Block on Trump's Asylum Ban Upheld by Supreme Court
Where there is marriage, there is divorce.
This is particularly true of Wyoming, where the state Supreme Court ruled earlier this week that, though the state doesn't generally recognize same-sex marriages, state courts still have the jurisdiction to grant a same-sex divorce.
Before you jump for joy or bemoan "activist judges," keep in mind that this is a very narrow decision that in no way impacts the definition of marriage.
Married in Canada in 2008, Paula and Victoria Christiansen filed a divorce petition in a Wyoming court, reports the Billings Gazette. The judge denied the divorce for lack of jurisdiction, relying on a statute that defines a marriage between a man and a woman.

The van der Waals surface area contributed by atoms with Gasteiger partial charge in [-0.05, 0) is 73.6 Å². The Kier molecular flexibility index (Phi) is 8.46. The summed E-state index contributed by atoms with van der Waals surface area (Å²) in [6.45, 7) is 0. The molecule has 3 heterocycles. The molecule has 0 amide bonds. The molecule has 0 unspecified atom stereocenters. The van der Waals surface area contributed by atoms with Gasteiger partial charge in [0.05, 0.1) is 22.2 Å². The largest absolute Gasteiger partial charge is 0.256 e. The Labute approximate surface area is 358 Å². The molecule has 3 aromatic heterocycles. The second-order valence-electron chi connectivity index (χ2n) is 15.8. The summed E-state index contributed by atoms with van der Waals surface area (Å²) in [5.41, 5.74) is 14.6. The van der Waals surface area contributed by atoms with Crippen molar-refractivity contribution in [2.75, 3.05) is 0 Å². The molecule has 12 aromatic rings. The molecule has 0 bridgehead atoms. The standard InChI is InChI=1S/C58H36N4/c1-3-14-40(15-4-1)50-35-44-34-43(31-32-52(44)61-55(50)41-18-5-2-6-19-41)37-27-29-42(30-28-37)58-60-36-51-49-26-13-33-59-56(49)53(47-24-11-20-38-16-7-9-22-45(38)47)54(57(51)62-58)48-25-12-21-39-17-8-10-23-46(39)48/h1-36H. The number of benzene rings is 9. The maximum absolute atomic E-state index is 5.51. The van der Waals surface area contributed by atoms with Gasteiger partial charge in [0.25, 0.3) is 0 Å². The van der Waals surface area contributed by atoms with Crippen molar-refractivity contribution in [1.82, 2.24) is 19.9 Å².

After all, if the state does not recognize a marriage, how can it grant a divorce?
The Wyoming Supreme Court didn't agree, pointing to a statute that makes valid under state law any marriage that is valid in the place in which it was contracted.
The real interest here is how the judges avoided the entire debate about the validity of same-sex marriage, distinguishing it from same-sex divorce. In their decision they wrote:
[R]ecognizing a valid foreign same-sex marriage for the limited purpose of entertaining a divorce proceeding does not lessen the law or policy in Wyoming against allowing the creation of same-sex marriages. A divorce proceeding does not involve recognition of a marriage as an ongoing relationship.
As more states recognize same-sex marriages, more and more courts are going to have to ponder same-sex divorce. This statement really encapsulates the issue at hand:
Is granting a same-sex divorce, which is technically the destruction of a same-sex relationship, contrary to state policy banning same-sex marriage?